in a previous post, "How to Influence Your Boss", I explored how to influence upwards, but just as important is how to influence laterally.
When I teach programs on influence or influence without authority, I ask participants to create a circle of influence like this diagram:
I then ask them to put ticks or crosses, representing ability or inability to influence, against each circle. Obviously some circles will need sub-circles to represent individual key people. This is a useful exercise to map out where you need to develop or strengthen your influence.
In a modern matrix style organisation, your success will be determined not just by what you do, but by what you can influence others to do. The effective manager/leader learns to find out what is important to the people in their circle of influence and communicates to them in terms of what matters them rather than directly stating their own needs.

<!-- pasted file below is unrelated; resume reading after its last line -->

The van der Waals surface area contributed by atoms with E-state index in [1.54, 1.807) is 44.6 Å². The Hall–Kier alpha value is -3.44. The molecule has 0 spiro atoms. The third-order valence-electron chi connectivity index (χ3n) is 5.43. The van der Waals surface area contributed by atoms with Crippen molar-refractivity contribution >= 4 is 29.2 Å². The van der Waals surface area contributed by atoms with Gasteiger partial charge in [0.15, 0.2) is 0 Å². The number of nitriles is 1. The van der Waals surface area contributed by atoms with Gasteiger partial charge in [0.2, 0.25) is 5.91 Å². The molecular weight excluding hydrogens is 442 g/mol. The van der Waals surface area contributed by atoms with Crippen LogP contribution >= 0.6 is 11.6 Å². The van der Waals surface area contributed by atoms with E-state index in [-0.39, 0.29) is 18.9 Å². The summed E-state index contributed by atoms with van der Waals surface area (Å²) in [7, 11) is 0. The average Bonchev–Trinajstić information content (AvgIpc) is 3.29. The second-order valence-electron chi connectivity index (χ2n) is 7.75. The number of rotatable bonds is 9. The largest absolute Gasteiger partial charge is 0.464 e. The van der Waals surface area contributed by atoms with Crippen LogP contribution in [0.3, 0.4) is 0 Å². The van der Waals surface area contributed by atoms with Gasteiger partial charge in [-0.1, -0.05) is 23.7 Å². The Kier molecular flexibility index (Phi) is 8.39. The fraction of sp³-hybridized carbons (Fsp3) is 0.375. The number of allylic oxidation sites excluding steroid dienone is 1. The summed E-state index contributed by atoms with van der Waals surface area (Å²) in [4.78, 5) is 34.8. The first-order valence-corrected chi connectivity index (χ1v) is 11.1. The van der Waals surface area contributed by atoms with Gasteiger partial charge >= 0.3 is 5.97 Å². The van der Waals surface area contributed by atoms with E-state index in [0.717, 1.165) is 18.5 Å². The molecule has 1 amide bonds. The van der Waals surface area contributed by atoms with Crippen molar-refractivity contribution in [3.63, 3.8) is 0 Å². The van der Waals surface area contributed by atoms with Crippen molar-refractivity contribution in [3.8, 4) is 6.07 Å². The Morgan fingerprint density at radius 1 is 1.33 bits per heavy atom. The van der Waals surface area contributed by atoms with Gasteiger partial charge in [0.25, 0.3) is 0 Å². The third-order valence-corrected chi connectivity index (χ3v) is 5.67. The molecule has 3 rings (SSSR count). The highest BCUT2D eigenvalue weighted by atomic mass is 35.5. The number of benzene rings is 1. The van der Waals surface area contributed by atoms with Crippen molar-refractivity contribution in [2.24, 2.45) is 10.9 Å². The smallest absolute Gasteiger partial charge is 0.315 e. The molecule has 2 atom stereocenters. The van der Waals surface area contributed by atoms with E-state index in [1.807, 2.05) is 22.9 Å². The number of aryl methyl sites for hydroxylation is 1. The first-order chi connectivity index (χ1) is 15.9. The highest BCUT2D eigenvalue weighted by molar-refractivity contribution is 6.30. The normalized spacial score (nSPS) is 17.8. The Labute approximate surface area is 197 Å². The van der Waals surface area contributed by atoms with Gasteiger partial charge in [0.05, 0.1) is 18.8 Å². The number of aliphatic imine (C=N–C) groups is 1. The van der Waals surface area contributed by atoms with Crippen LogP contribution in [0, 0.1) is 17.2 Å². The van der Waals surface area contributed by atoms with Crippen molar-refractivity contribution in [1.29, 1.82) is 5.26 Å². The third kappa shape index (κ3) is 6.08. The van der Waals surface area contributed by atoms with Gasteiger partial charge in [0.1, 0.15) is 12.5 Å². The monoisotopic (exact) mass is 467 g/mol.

The "How to Influence Your Boss" post expands on finding needs and looks at what are people's currencies. When you know what is valuable (a currency), to another person you can trade them what they want for what you want.
I once coached a senior manager who had a history of antagonizing clients and colleagues alike by telling them what HE thinks is the right thing to do. We discussed this and he committed to stop "telling" and to start finding out what's important to the people in his circles.
This change in behavior resulted in dramatic improvements in his relationships and his efficiency. This result surprised him because he thought it would take longer to ask questions than to tell people what seem to him to be an obvious solution.
Have you drawn a circles of influence? Do you know the currencies of the people you work with? Are you exercising all the influence you could?
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